- Liquid Feedback — MIT-licensed voting software from the Pirate Party. See this Spiegel Online piece about how it is used for more details. (via Tim O’Reilly)
- Putting Gestures Into Objects (Ars Technica) — Disney and CMU have a system called Touché, where objects can tell whether they’re being clasped, swiped, pinched, etc. and by how many fingers. (via BoingBoing)
- Real-time Facebook ‘likes’ Displayed On Brazilian Fashion Retailer’s Clothes Racks (The Verge) — each hanger has a digital counter reflecting the number of likes.
- Foldit Games Next Play: Crowdsourcing Better Drug Design (Nature Blogs) — “We’ve moved beyond just determining structures in nature,” Cooper, who is based at the University of Washington’s Center for Game Science in Seattle, told Nature Medicine. “We’re able to use the game to design brand new therapeutic enzymes.” He says players are now working on the ground-up design of a protein that would act as an inhibitor of the influenza A virus, and he expects to expand the drug development uses of the game to small molecule design within the next year.
Unraveling what programming will need for the next 10 years.
Programming is changing. The PC era is coming to an end, and software developers now work with an explosion of devices, job functions, and problems that need different approaches from the single machine era. In our age of exploding data, the ability to do some kind of programming is increasingly important to every job, and programming is no longer the sole preserve of an engineering priesthood.Over the course of the next few months, I’m looking to chart the ways in which programming is evolving, and the factors that are affecting it. This article captures a few of those forces, and I welcome comment and collaboration on how you think things are changing.
Where am I headed with this line of inquiry? The goal is to be able to describe the essential skills that programmers need for the coming decade, the places they should focus their learning, and differentiating between short term trends and long term shifts. Read more…
If we're going to build useful applications on top of the industrial Internet, we must ensure the components interoperate.
One of the most interesting points made in GE’s “Unleashing the Industrial Internet” event was GE CEO Jeff Immelt’s statement that only 10% of the value of Internet-enabled products is in the connectivity layer; the remaining 90% is in the applications that are built on top of that layer. These applications enable decision support, the optimization of large scale systems (systems “above the level of a single device,” to use Tim O’Reilly’s phrase), and empower consumers.
Given the jet engine that was sitting on stage, it’s worth seeing how far these ideas can be pushed. Optimizing a jet engine is no small deal; Immelt said that the engine gained an extra 5-10% efficiency through software, and that adds up to real money. The next stage is optimizing the entire aircraft; that’s certainly something GE and its business partners are looking into. But we can push even harder: optimize the entire airport (don’t you hate it when you’re stuck on a jet waiting for one of those trucks to push you back from the gate?). Optimize the entire air traffic system across the worldwide network of airports. This is where we’ll find the real gains in productivity and efficiency.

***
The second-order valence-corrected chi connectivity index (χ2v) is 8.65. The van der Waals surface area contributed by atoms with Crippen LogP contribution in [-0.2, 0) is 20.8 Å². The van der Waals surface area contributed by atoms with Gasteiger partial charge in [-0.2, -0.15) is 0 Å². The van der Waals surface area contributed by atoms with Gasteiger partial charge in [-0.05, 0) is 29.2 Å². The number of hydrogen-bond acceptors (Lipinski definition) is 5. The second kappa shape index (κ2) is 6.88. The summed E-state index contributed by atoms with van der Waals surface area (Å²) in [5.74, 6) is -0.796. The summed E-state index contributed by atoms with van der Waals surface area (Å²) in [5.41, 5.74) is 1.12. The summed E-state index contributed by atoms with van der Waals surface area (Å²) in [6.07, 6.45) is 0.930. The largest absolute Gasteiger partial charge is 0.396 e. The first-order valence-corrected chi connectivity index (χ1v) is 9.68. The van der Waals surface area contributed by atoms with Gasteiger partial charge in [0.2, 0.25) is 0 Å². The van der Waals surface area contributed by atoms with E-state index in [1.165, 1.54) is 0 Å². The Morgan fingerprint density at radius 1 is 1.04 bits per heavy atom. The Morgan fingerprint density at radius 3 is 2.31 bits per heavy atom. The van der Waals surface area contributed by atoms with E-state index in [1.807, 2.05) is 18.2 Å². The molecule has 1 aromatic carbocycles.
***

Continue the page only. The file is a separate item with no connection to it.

So it’s worth asking about the preconditions for those kinds of gains. It’s not computational power; when you come right down to it, there aren’t that many airports, aren’t that many flights in the air at one time. There are something like 10,000 flights in the air at one time, worldwide; and in these days of big data, and big distributed systems, that’s not a terribly large number. It’s not our ability to write software; there would certainly be some tough problems to solve, but certainly nothing as difficult as, say, searching the entire web and returning results in under a second. Read more…
What's interesting isn't software as a thing in itself, but software as a component of some larger system.
One of Marc Andreessen’s many accomplishments was the seminal essay “Why Software is Eating the World.” In it, the creator of Mosaic and Netscape argues for his investment thesis: everything is becoming software. Music and movies led the way, Skype makes the phone company obsolete, and even companies like Fedex and Walmart are all about software: their core competitive advantage isn’t driving trucks or hiring part-time employees, it’s the software they’ve developed for managing their logistics.
When I look at what excites me, I see a much bigger world than just software. I’ve already argued that biology is in the process of exploding, and the biological revolution could be even bigger than the computer revolution. I’m increasingly interested in hardware and gadgetry, which I used to ignore almost completely. And we’re following the “Internet of Things” (and in particular, the “Internet of Very Big Things”) very closely. I’m not saying that software is irrelevant or uninteresting. I firmly believe that software will be a component of every (well, almost every) important new technology. But what grabs me these days isn’t software as a thing in itself, but software as a component of some larger system. The software may be what makes it work, but it’s not about the software. Read more…
Salesforce's recent investments suggest it's building a developer-centric suite of tools for the cloud.
Have you ever seen Salesforce’s “no software” graphic? It’s the word “software” surrounded by a circle with a red line through it. Here’s a picture of the related (and dancing) “no software” mascot.